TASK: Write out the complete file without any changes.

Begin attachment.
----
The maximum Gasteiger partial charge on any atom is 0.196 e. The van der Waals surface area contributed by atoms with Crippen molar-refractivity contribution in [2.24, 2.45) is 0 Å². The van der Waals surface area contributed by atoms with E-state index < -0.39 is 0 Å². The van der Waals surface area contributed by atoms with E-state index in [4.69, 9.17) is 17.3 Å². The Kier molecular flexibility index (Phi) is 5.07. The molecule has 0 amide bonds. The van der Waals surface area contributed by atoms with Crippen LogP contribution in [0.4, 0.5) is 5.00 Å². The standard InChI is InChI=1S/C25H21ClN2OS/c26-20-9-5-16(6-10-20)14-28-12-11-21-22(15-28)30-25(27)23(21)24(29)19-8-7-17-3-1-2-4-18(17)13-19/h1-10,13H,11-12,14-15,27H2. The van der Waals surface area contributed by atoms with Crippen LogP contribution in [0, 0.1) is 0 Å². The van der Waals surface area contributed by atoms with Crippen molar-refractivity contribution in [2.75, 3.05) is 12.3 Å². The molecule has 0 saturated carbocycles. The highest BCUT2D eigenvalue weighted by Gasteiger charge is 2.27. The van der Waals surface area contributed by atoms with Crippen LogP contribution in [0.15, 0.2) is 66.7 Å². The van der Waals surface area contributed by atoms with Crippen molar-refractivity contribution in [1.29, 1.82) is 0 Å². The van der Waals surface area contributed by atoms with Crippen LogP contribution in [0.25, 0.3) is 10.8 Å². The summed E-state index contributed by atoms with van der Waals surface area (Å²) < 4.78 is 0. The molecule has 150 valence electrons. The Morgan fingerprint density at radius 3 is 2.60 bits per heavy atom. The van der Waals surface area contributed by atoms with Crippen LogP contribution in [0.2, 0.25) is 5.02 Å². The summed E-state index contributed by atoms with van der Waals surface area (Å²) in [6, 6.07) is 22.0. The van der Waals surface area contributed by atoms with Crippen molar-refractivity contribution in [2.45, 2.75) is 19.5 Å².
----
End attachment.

The maximum Gasteiger partial charge on any atom is 0.196 e. The van der Waals surface area contributed by atoms with Crippen molar-refractivity contribution in [2.24, 2.45) is 0 Å². The van der Waals surface area contributed by atoms with E-state index < -0.39 is 0 Å². The van der Waals surface area contributed by atoms with E-state index in [4.69, 9.17) is 17.3 Å². The Kier molecular flexibility index (Phi) is 5.07. The molecule has 0 amide bonds. The van der Waals surface area contributed by atoms with Crippen LogP contribution in [0.4, 0.5) is 5.00 Å². The standard InChI is InChI=1S/C25H21ClN2OS/c26-20-9-5-16(6-10-20)14-28-12-11-21-22(15-28)30-25(27)23(21)24(29)19-8-7-17-3-1-2-4-18(17)13-19/h1-10,13H,11-12,14-15,27H2. The van der Waals surface area contributed by atoms with Crippen LogP contribution in [0, 0.1) is 0 Å². The van der Waals surface area contributed by atoms with Crippen molar-refractivity contribution in [2.75, 3.05) is 12.3 Å². The molecule has 0 saturated carbocycles. The highest BCUT2D eigenvalue weighted by Gasteiger charge is 2.27. The van der Waals surface area contributed by atoms with Crippen LogP contribution in [0.15, 0.2) is 66.7 Å². The van der Waals surface area contributed by atoms with Crippen molar-refractivity contribution in [1.29, 1.82) is 0 Å². The van der Waals surface area contributed by atoms with Crippen LogP contribution in [0.25, 0.3) is 10.8 Å². The summed E-state index contributed by atoms with van der Waals surface area (Å²) < 4.78 is 0. The molecule has 150 valence electrons. The Morgan fingerprint density at radius 3 is 2.60 bits per heavy atom. The van der Waals surface area contributed by atoms with Crippen LogP contribution in [0.2, 0.25) is 5.02 Å². The summed E-state index contributed by atoms with van der Waals surface area (Å²) in [6, 6.07) is 22.0. The van der Waals surface area contributed by atoms with Crippen molar-refractivity contribution in [2.45, 2.75) is 19.5 Å².